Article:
I am told that there are some old books available in the market place - particularly in Quetta - but I understand that these are hardly appropriate. Therefore we are relying on learning materials which have been put together over the years by GTZ the German government aid agency, and we are also using materials - particularly teacher training material - which has been developed by our partners in the Save the Children Fund (SCF -UK).

This will be primarily a basic education for the Afghan refugees and it must be compatible with what these children will receive when they return to their own country.

** Lori Hieber-Girardet, Spokesperson for WHO

The World Health Organization has sent a high-level delegation to Tokyo to advocate for investment in the health sector of Afghanistan during the current donors conference. The WHO believes that health is the core of long-term investment. A mentally and physically healthy population is the most essential component for the reconstruction of Afghanistan. Yet, health is one of the most devastated sectors in the country, and for this reason, must rank at the top of the agenda during the donor conference in Tokyo.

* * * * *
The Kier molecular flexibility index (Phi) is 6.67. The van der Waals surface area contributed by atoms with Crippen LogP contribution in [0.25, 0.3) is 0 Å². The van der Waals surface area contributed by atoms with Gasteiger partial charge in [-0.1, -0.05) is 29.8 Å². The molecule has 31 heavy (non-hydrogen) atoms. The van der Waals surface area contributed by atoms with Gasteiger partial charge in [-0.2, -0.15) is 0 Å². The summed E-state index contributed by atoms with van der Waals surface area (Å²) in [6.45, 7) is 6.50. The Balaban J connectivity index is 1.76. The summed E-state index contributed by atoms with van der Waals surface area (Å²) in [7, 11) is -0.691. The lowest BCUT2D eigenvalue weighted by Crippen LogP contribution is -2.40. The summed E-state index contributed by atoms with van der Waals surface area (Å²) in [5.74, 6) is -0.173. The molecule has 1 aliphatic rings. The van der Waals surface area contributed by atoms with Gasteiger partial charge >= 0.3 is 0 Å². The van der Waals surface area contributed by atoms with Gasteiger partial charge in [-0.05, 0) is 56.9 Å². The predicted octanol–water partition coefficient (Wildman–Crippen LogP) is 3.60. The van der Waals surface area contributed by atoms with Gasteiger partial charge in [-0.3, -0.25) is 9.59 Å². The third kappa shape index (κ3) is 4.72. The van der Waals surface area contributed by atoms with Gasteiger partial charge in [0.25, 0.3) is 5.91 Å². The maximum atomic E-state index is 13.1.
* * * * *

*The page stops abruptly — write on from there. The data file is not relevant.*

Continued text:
Although we have cited these figures before, they are worth repeating: six million Afghans have very little or no access to medical care. Other statistics are just as disturbing: every day 45 women die of pregnancy related causes, resulting in more than 16,000 deaths a year. One-fourth of Afghan children do not live to celebrate their fifth birthday and half have stunted growth due to chronic malnutrition.

Afghanistan is also facing a staggering mental health crisis: almost half the population is striving to cope with psychological distress caused by living though more than two decades of violence, human rights abuses, and displacement. Psychological and psychiatric care, however, is practically non-existent in the country.

The main objective of the World Health Organization is to support the newly formed Afghan Ministry of Health as it seeks to respond to the needs of the Afghan population. This means providing technical expertise, and helping to coordinate the assistance offered to the health sector by other UN agencies and NGOs.